They seem to have made a number of unspoken assumptions:
    • circumcision is risk-free and cost-free (and any costs will not be deducted from other prevention measures)
    • all circumcisions are equally effective
    • circumcision will have no effect on the frequency of intercourse, or the likelihood of using a condom
    I have a strong suspicion, from the way many of these studies are written up, that the agenda of some people is not (or not so much) to prevent HIV, but to promote circumcision: one sees the same people involved, where circumcision is the only common factor.
     
  17. baseball99

    baseball99 New Member

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    I disagree but thats a whole different point. Before you jump on the fact that people are insured and therefore not getting medical care you really need to look at non-compliance rates. Everyone wants a pill for everything but in actuality you could cure so much by diet and exercise. So what do we do, give every obese person gastric bypass?!?! and then basically we would give them all malabsorption syndromes. People need to take responsibility on their own healthcare and keep themselves healthy with diet and exercise and not expect an antibiotic to cure everything. Also I do agree that uninsured people are a problem.....everyone should have access to medical care. The poorest have medicaid and can pretty much get anything and every diagnostic test they demand. Rich people who have boutique doctors get everything they want. Its the working middle class that suffers and believe it or not this would not be saved by socialized medicine. You find longer waits and less procedures done with socialized medicine. Forget about saving grandpa with a triple bypass bc if youre >55 the cost doesnt outweigh the benefits so in socialized medicine they dont get it done. Healthcare needs a big overhaul and the way to do that is to put the power back into the hands of the patients and the medical decisions back into the hands of the doctors. Let doctors and patients decide together what tests to order and what procedures to do and take it out of the hands of businesses that have no idea about medicine or patient care and only care about profit.....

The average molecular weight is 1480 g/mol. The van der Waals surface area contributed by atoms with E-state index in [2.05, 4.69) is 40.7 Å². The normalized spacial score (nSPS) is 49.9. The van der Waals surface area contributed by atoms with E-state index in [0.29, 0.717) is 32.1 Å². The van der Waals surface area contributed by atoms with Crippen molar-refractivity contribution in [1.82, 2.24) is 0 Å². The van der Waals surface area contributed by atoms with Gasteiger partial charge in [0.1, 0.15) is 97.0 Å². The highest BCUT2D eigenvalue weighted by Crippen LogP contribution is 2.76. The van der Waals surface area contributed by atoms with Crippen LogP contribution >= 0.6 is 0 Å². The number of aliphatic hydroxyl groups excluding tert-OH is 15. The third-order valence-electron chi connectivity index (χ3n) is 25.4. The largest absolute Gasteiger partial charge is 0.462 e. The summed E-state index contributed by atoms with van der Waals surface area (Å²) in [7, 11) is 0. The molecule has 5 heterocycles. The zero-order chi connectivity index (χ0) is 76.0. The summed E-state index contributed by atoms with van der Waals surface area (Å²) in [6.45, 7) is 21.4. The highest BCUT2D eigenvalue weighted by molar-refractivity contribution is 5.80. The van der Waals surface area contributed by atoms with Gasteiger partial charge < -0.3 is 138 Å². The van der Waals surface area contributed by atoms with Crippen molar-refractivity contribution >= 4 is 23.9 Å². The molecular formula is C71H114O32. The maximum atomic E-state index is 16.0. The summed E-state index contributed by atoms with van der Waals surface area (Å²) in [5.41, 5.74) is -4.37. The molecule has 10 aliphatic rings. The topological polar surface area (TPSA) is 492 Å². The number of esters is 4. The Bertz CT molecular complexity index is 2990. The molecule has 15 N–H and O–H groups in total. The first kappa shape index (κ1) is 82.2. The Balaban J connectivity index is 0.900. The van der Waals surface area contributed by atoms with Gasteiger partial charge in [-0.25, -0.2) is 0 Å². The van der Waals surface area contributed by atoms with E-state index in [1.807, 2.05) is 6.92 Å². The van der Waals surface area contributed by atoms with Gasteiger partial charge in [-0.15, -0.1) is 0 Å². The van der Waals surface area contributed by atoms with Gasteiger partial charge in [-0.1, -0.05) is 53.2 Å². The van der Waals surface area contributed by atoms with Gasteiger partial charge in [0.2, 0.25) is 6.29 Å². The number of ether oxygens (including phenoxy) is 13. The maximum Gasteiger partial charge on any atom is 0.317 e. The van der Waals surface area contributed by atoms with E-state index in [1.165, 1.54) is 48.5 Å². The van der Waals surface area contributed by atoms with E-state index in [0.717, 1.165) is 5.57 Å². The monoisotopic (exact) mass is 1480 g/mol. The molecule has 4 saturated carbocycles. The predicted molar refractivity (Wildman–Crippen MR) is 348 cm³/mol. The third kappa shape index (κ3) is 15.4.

18. baseball99

    baseball99 New Member

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    I mentioned this before in another thread. Under the foreskin you can have microecxorsions (little cuts) and you have increased white blood cells and potential inflammation therefore if 2 people are exposed to an HIV virus the uncircumcised person is slightly at a higher risk because they have more of the risk factors. However, being cut does not make you immune and the virus can still infect in the urethra of men. Now is it enough to justify circumcision of course not. But is the risk decreased, yep. It is like say two people got stuck with needles, one was drawing blood from an HIV+ patient and the other was suturing (stitching) and HIV+ patient, the person drawing the blood is at a higher risk of contracting the virus because a hollow bore needle is more likely to contain more virus than a suture hook. Of course this also will depend on viral load of the patient.
     
  19. Snozzle

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    Why do I feel that I know less after reading one of baseball's posts than before?

    *micorecxortions = microexcoriations?
     
  20. baseball99

    baseball99 New Member

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    dude are you serious, get a freakin life bro. The last thing i care about when typing on lpsg is spelling and grammar. Please, for my next paper i'll be sure to contact you as editor for spelling and grammar ok? Btw alot of the time i also dont capitalize the letter i and maybe i dont even put a comma or a period.....oh the heresy. i hop spelign on a formu dosent bohter u tooo muhc bc mots peeple dotn caer enuf to rereed and spelchek k?